Whether you’re looking at a new or pre-owned Honda Pilot, you can expect it to deliver excellent SUV performance. But even a vehicle as popular as this one has had its fair share of problems over the years. Let’s take a closer look at some of this model’s most common issues.
Are Honda Pilots Reliable?
RepairPal gave the Honda Pilot a reliability rating of 3.5 out of 5.0, ranking it 13th out of 26 midsize SUVs. It received a higher rating from Cars.com, earning a score of 4.6 out of 5.0 based on consumer reviews. The Pilot has low ownership costs, averaging $542 on annual repairs compared to the usual $573.
It also has great resale value, depreciating by only 48% after five years while most SUVs depreciate by at least 51.6%. Third-generation Pilots are also some of the most fuel-efficient SUVs on the market, consuming 21-23 mpg.
Honda Pilot Problems
Despite its reliability, the Honda Pilot may be affected by issues that can impact its ride comfort and drivability. Here are some of the most commonly reported Honda Pilot problems:
Some units of the 2020 Honda Pilot have problems that cause the vehicle’s navigation, infotainment system, and instrument panel to black out and stop working. Most owners report that the problem usually starts after hearing popping or clicking noises from the dash.
While some drivers were told that these issues are caused by loose wiring, reconnecting and replacing the dash wiring harness hasn’t resolved the issue in many of the affected units.
Fuel System Problems
Clogged fuel injectors are a common problem for the 2016 Honda Pilot model year. This causes the SUV’s engine to misfire, run rough, and hesitate while shifting gears or downshifting.
In most cases, drivers may need to replace the clogged injectors to prevent serious engine damage. A new fuel injector can cost you anywhere between $50 and $80 excluding labor costs.
Excessive Oil Consumption
Excessive oil consumption due to faulty variable cylinder management (VCM) is the most widely reported 2009 Honda Pilot problem. Many drivers report needing to top up their engine oil frequently because their SUV burns too much oil. In most cases, the oil enters the engine’s combustion chamber, causing the spark plugs to become fouled and the catalytic converter to fail.
A class action lawsuit was filed against Honda in 2012 because of this issue. The plaintiffs alleged that the automaker sold nearly 1.6 million vehicles that excessively burned oil and required frequent spark plug replacements. They also claimed that the company refused to acknowledge the issue and simply advised owners to frequently check their oil levels.
Honda agreed to a settlement in 2013, which involved extending the powertrain limited warranty for up to eight years after the original sale or lease of the affected vehicles.
Transmission fluid leaks caused by a defective transmission cooler are a common 2005 Honda Pilot problem. Once the fluid floods the cooling system, it may cause radiator failure. This design defect may also cause engine coolant to leak into the transmission, which may cause difficulty shifting between gears. Most owners have had to flush their transmission and replace their radiator to fix the issue.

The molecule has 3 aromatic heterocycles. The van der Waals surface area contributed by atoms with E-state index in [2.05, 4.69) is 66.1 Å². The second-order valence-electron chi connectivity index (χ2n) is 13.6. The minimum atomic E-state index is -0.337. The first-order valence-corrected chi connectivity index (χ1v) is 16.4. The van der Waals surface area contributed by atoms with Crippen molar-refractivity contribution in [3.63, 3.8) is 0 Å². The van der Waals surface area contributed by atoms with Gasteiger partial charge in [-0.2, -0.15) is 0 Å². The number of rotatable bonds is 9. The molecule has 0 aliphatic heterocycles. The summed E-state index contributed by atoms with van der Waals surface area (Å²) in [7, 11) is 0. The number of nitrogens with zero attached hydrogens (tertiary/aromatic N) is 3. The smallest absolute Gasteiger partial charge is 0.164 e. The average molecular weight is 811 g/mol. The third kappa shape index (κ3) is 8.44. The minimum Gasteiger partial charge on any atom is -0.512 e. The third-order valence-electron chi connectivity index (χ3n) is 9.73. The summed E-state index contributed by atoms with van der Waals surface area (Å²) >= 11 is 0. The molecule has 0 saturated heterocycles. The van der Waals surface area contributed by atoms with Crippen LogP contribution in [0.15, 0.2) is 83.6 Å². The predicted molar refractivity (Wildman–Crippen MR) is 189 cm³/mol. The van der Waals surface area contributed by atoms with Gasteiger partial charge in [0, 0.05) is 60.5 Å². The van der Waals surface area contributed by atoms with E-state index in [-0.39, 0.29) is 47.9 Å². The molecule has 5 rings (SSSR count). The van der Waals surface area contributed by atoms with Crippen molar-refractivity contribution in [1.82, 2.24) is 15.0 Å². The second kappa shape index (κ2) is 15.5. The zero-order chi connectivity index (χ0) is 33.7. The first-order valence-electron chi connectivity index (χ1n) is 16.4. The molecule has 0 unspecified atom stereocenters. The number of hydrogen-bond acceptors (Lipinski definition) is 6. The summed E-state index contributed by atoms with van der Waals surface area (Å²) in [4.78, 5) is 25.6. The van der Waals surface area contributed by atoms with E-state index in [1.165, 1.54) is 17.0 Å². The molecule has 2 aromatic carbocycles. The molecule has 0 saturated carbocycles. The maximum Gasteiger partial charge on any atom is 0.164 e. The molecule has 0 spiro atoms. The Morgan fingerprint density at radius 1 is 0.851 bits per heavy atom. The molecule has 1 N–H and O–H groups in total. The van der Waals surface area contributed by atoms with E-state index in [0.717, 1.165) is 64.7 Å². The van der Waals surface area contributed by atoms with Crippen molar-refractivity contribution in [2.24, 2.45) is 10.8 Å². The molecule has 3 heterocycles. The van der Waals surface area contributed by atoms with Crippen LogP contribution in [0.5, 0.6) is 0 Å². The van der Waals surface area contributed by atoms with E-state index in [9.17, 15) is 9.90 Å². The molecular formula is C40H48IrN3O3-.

Meanwhile, some 2003 Pilots have widely reported cases of transmission failure due to heat buildup between the countershaft and secondary shaft gears. This led Honda to recall certain 2003 Pilots, Odysseys, and MDXs in 2004 to replace the affected vehicles’ transmission or oil cooler return line.
Many 2003-2017 Pilot owners have reported cases of warped brake rotors, which cause excessive vibration while braking. This problem typically occurs at high speeds because of the excessive heat generated through friction. Faulty brake pad shims may also cause some 2003 and 2004 model years to produce a clunking noise while braking.
Fortunately, brake problems can be addressed by replacing the faulty parts. New brake rotors can cost you anywhere from $100 to $200 excluding labor costs, while replacement brake pads generally cost anywhere between $30 and $80 on parts alone.
EGR and IAC Valve Failure
Exhaust gas recirculation (EGR) valve failure is a common issue among 2003-2017 Pilots. Carbon deposits usually get stuck in the valve, resulting in longer crank time, excessive engine vibration, and rough idling.
Idle air control (IAC) valve failure is also a widely reported problem in many 2003-2016 Honda Pilots. A clogged IAC valve causes rough idling, engine stalling, and erratic idle speed. An IAC valve can cost anywhere between $50 and $80 plus labor costs.
Differential Fluid Breakdown
Differential fluid breakdown is a common issue found in the Honda Pilot’s 2003-2012 and 2015 model years. Common symptoms for this problem are loud noises and juddering coming from the rear axle. In most cases, mechanics recommend flushing the transfer case and changing the differential fluid. Ignoring this problem may cause your differential to overheat and result in premature wear on its gears and bearings.
Defective Low Beam Lights
An overheated headlight wiring harness may render the low beam lights inoperable in some 2003-2008, and 2010-2013 Pilots. Owners report seeing melted sockets and connectors, as well as smoke coming from the steering column due to a faulty light switch connector. While Honda announced plans to recall the affected SUVs, they didn’t release any TSBs for the Pilot.
Even the most reliable makes and models can develop problems over time, which is why it’s important to keep an eye out for the signs indicating a faulty part. By being aware of the Pilot’s most common issues, you’ll know what repairs it may need and extend its service life.